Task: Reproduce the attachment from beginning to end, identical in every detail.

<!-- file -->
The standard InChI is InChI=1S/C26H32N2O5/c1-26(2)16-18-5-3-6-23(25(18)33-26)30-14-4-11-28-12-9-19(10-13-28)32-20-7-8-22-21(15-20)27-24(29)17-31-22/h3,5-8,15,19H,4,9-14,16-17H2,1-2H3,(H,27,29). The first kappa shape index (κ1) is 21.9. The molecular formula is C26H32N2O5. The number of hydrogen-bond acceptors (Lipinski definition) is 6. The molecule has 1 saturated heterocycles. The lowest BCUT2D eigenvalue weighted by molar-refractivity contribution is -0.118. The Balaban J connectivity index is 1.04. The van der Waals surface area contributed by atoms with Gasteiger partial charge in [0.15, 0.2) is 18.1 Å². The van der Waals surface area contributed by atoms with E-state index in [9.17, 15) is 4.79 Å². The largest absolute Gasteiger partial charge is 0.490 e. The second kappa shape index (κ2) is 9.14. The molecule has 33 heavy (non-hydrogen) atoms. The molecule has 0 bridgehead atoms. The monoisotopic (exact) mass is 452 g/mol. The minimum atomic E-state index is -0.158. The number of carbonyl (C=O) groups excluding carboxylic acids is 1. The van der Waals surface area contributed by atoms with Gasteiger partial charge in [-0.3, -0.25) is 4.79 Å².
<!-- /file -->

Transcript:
The standard InChI is InChI=1S/C26H32N2O5/c1-26(2)16-18-5-3-6-23(25(18)33-26)30-14-4-11-28-12-9-19(10-13-28)32-20-7-8-22-21(15-20)27-24(29)17-31-22/h3,5-8,15,19H,4,9-14,16-17H2,1-2H3,(H,27,29). The first kappa shape index (κ1) is 21.9. The molecular formula is C26H32N2O5. The number of hydrogen-bond acceptors (Lipinski definition) is 6. The molecule has 1 saturated heterocycles. The lowest BCUT2D eigenvalue weighted by molar-refractivity contribution is -0.118. The Balaban J connectivity index is 1.04. The van der Waals surface area contributed by atoms with Gasteiger partial charge in [0.15, 0.2) is 18.1 Å². The van der Waals surface area contributed by atoms with E-state index in [9.17, 15) is 4.79 Å². The largest absolute Gasteiger partial charge is 0.490 e. The second kappa shape index (κ2) is 9.14. The molecule has 33 heavy (non-hydrogen) atoms. The molecule has 0 bridgehead atoms. The monoisotopic (exact) mass is 452 g/mol. The minimum atomic E-state index is -0.158. The number of carbonyl (C=O) groups excluding carboxylic acids is 1. The van der Waals surface area contributed by atoms with Gasteiger partial charge in [-0.3, -0.25) is 4.79 Å².